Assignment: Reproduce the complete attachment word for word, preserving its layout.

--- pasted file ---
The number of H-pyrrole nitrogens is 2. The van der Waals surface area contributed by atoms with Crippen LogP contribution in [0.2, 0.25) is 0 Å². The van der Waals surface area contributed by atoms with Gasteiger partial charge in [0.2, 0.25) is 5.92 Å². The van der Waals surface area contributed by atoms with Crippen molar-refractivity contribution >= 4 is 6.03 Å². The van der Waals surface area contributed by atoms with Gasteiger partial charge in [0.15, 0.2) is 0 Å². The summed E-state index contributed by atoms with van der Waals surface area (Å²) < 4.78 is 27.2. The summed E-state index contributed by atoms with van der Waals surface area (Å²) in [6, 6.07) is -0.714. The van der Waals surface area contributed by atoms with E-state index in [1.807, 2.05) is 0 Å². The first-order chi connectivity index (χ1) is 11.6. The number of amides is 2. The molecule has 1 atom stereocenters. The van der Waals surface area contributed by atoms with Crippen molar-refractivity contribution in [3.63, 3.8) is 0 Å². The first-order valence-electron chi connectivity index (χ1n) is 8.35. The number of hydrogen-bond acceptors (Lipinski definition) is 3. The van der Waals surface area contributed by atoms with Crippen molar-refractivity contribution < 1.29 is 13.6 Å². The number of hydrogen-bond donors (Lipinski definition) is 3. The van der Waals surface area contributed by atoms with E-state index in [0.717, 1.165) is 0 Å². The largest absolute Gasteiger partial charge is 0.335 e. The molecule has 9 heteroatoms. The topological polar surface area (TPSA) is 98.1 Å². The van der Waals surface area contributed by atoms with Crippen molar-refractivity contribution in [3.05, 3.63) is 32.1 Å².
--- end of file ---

The number of H-pyrrole nitrogens is 2. The van der Waals surface area contributed by atoms with Crippen LogP contribution in [0.2, 0.25) is 0 Å². The van der Waals surface area contributed by atoms with Gasteiger partial charge in [0.2, 0.25) is 5.92 Å². The van der Waals surface area contributed by atoms with Crippen molar-refractivity contribution >= 4 is 6.03 Å². The van der Waals surface area contributed by atoms with Gasteiger partial charge in [0.15, 0.2) is 0 Å². The summed E-state index contributed by atoms with van der Waals surface area (Å²) < 4.78 is 27.2. The summed E-state index contributed by atoms with van der Waals surface area (Å²) in [6, 6.07) is -0.714. The van der Waals surface area contributed by atoms with E-state index in [1.807, 2.05) is 0 Å². The first-order chi connectivity index (χ1) is 11.6. The number of amides is 2. The molecule has 1 atom stereocenters. The van der Waals surface area contributed by atoms with Crippen molar-refractivity contribution in [3.63, 3.8) is 0 Å². The first-order valence-electron chi connectivity index (χ1n) is 8.35. The number of hydrogen-bond acceptors (Lipinski definition) is 3. The van der Waals surface area contributed by atoms with Crippen molar-refractivity contribution < 1.29 is 13.6 Å². The number of hydrogen-bond donors (Lipinski definition) is 3. The van der Waals surface area contributed by atoms with E-state index in [0.717, 1.165) is 0 Å². The largest absolute Gasteiger partial charge is 0.335 e. The molecule has 9 heteroatoms. The topological polar surface area (TPSA) is 98.1 Å². The van der Waals surface area contributed by atoms with Crippen molar-refractivity contribution in [3.05, 3.63) is 32.1 Å².